Why Fix Education?. . .
When we discuss finding ways to "fix" education our conversations seem to veer in different directions depending on a variety of beliefs and ideals about the true purpose of education in our society. Is that purpose to prepare students for future employment and to shape them into model citizens, or is the purpose to provide knowledge and skills that will improve an individual's quality of life in ways that may or may not have an economic benefit?
In the end, the "fixes" or "reforms" that we support depend on what we see as the answer to the question about the purpose of education. For those who see education purely as an investment for economic gain the ways to improve our public education system are clear. Education serves a purpose only in its ability to provide some sort of return on our outlay of resources. For ‘reformers’ education is a business, and the students are a strange combination of consumers and products at the same time.
When we treat students as commodities and education as a result that can be easily quantified we end up with a system that truly fails most students. We spend out time trying to identify the best programs to implement and the best tests to measure our progress and we sacrifice students learning and creativity. We also restrict the ability of professional educators to meet individual student needs. Essentially, we are spending significant time, money and effort debating about the wrong issues in education. This is time, money and effort that severely tax the limited resources of our public educators. By promoting the "reforms" that center on testing and privatization of our schools we put professional educators on the defensive. We shift the focus of debate away from students and learning and towards identifying the best test and the best packaged curriculum to sell our schools.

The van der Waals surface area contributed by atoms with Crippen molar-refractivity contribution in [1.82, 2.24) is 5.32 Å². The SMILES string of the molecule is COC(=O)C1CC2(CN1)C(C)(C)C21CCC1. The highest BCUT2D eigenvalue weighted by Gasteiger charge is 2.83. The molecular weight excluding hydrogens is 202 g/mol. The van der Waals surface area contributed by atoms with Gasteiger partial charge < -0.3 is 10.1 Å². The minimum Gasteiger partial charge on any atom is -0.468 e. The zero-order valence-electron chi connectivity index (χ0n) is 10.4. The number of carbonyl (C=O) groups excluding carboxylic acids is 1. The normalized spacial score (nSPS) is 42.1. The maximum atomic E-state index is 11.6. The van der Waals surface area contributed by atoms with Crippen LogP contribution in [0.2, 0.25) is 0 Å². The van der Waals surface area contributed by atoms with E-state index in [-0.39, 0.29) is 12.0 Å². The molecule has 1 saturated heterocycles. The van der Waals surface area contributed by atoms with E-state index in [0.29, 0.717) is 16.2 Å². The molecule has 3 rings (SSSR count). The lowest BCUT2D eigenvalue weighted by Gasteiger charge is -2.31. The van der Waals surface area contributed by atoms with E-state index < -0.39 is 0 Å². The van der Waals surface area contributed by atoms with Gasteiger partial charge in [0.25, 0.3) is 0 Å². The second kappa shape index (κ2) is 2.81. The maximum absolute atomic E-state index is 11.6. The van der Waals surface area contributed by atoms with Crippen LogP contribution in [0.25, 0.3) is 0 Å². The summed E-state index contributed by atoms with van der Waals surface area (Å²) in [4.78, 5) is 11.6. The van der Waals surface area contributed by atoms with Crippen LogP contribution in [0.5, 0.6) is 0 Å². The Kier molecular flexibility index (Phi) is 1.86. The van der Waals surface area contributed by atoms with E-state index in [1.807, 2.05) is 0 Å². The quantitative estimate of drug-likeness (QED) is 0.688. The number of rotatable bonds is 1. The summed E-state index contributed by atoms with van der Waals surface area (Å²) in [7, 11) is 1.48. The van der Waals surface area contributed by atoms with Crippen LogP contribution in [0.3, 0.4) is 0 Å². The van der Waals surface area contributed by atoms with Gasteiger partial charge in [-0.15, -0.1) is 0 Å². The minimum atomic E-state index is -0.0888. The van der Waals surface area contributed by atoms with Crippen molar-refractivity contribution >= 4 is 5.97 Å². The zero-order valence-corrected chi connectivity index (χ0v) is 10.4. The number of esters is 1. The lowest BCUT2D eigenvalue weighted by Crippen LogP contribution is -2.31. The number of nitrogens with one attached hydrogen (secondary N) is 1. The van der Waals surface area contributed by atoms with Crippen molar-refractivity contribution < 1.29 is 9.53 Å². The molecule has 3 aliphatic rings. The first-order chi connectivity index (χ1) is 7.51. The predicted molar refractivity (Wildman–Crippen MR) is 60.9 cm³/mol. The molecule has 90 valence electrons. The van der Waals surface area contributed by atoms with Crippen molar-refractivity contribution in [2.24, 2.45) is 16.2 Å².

This debate is summed up in the comments of two participants in this debate over school reforms happening in Santa Fe, New Mexico.Santa Fe School Board Member Steven Carrillo states that current reforms benefit, "No one except the companies that sell everything to public education. It does not benefit kids, principals, parents, teachers, supers, districts. No one."
New Mexico Public Education Department Spokesman Larry Behrens responded in a statement: "We believe student success, and not adults clinging to a failed system, should be the measure for which we hold ourselves accountable. When we talk about joy, we talk about students who are successful in the classroom ready for the next step in life because they have great teachers who are recognized for their hard work. It’s unfortunate some disagree."